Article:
In recent years, exotic mosquitoes have increasingly arrived in Germany and have been able to settle in some places. These include the Asian tiger mosquito (Aedes albopictus), which can already be found in parts of southern Germany and in Berlin. It has not yet been discovered in Hamburg, but there is a risk of it being introduced, as there is an international exchange of goods with all continents in the port of Hamburg. Particularly via the import of old car tyres or plants, but also in other freight containers, mosquitoes can enter Hamburg as "stowaways".
In order to detect the occurrence of exotic mosquito species as early as possible, the HU started a new monitoring project at the beginning of August 2023. It will initially run until the end of October 2023. For this purpose, the HU has set up mosquito traps at four strategic points in the port, which will be emptied regularly. The trapped animals are then examined at the BNITM. The aim is to determine the mosquito species and to detect possible pathogens in the mosquitoes.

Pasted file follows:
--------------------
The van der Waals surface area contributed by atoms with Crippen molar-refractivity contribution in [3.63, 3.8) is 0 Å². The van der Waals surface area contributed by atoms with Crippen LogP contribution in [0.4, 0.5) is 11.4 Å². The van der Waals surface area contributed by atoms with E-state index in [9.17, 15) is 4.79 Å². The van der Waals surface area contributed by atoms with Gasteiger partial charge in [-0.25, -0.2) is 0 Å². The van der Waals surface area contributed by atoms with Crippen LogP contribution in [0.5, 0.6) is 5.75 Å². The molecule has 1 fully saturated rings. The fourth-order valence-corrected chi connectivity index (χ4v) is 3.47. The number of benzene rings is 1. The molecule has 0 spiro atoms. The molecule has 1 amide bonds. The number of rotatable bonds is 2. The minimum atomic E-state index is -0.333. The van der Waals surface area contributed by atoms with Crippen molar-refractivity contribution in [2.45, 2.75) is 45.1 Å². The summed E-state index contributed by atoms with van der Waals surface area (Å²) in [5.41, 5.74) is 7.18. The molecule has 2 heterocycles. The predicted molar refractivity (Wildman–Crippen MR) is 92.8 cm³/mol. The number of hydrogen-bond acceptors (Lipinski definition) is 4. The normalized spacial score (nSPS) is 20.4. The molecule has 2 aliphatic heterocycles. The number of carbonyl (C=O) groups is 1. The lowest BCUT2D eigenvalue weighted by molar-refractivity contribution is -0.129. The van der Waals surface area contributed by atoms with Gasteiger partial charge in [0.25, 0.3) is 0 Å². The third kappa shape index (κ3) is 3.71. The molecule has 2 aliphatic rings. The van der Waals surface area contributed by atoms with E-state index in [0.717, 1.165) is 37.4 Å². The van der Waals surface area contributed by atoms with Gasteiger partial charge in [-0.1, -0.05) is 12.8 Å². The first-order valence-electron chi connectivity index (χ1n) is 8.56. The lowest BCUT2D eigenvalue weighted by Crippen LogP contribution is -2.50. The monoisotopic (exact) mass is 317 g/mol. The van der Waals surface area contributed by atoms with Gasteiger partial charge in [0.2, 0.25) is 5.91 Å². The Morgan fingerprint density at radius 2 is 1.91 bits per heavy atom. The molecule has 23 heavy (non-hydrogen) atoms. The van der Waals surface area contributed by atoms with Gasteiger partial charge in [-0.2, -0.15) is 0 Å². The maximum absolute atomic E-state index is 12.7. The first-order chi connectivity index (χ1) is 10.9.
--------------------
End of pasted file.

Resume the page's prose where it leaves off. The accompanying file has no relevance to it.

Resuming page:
The new monitoring project is not the first of its kind in Hamburg. Mosquito traps were already set up in the harbour area in 2012 and 2013. In both years, only native species were caught. During the monitoring in 2016 and 2018, the trapping radius was expanded: Mosquito traps were set up not only in the port area, but also in the cargo holds of container ships. Most of the mosquito species identified were of the genus Culex, which are native to our region. During the voyage, mosquitoes of the genera Aedes and Anopheles were detected in the traps on a ship that came to Hamburg from South America via the west coast of Africa. It is therefore possible that exotic mosquitoes are introduced by ships.